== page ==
Costa Rica Coffee Guide

Climate change blamed for Costa Rica’s national banana emergency

April 24, 2014

Tuesday the Agriculture and Livestock Ministry’s State Phytosanitary Services (SFE) issued a statement declaring a national crop emergency for bananas, one of Costa Rica’s most important agricultural exports, over the proliferation of mealybugs and scale insects across the country’s Atlantic banana-growing regions.

Experts have had their eyes peeled over the last several years, keeping watch over a growing pest problem that threatens Costa Rica’s multi-million-dollar banana industry as climate change bolsters insect populations.

SFE Director Magda González told The Tico Times Wednesday that climate change plays an important role in the countrywide infestation.

“Climate change, by affecting temperature, favors the conditions under which [the insects] reproduce,” González said, as do changes in rain patterns.  She estimated that these conditions could shorten the bugs’ reproduction cycle by one third. 

“I can tell you with near certainty that climate change is behind these pests,” she said.

SFE estimates that the pests have affected some 24,000 hectares of banana fields to varying degrees from Talamanca to Sarapiquí.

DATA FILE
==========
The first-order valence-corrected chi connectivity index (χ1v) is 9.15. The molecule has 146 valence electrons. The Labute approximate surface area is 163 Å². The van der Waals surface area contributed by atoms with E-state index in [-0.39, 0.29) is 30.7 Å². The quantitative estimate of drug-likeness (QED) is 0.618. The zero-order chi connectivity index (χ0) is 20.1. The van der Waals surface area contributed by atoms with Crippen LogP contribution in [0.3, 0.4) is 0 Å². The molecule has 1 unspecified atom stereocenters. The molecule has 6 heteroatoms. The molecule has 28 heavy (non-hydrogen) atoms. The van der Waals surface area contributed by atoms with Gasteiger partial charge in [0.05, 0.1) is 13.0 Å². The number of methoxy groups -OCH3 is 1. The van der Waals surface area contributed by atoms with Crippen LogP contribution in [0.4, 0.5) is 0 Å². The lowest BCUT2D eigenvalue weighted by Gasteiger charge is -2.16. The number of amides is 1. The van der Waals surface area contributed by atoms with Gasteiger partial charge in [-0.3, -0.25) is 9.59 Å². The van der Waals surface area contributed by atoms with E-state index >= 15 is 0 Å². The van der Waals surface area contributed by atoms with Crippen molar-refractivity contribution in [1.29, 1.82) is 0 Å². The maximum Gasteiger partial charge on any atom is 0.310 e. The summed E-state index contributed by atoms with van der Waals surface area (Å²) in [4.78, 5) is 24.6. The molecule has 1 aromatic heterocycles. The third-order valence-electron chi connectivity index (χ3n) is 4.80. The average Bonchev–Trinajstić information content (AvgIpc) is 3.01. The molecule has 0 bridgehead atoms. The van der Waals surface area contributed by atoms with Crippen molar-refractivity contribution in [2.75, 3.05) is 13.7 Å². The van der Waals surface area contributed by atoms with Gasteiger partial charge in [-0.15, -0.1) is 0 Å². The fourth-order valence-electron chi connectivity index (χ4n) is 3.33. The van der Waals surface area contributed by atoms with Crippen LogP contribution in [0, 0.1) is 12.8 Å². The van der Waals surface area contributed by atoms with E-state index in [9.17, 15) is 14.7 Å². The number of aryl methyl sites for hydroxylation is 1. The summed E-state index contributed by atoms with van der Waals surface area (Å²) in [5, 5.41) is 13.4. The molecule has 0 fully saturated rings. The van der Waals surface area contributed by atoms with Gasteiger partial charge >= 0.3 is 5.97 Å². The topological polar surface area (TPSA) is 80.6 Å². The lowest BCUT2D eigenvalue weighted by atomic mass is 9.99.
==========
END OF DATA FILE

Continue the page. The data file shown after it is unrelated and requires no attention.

The insects weaken the banana plant, lowering production, and can cause blemishes on the fruit that exporters might reject. González said that upwards of 20 percent of a banana shipment could be rejected due to quality concerns caused by scale insects.

As part of the emergency decree, producers will be allowed to import and wrap banana bunches with bags laced with the pesticides buprofezin and bifenthrin. The director added that pesticides are not the only solution, and that SFE offers support for farmers looking to use biological control agents — like other bugs — to combat the pests.

González said that falling production could hurt Costa Rica’s ability to meet its export agreements, and worried that banana buyers would look elsewhere for fruit.

Costa Rica exported more than 1.2 million tons of fresh bananas in 2012, valued at more than $815 million, according to statistics from the Foreign Trade Promotion Office. 

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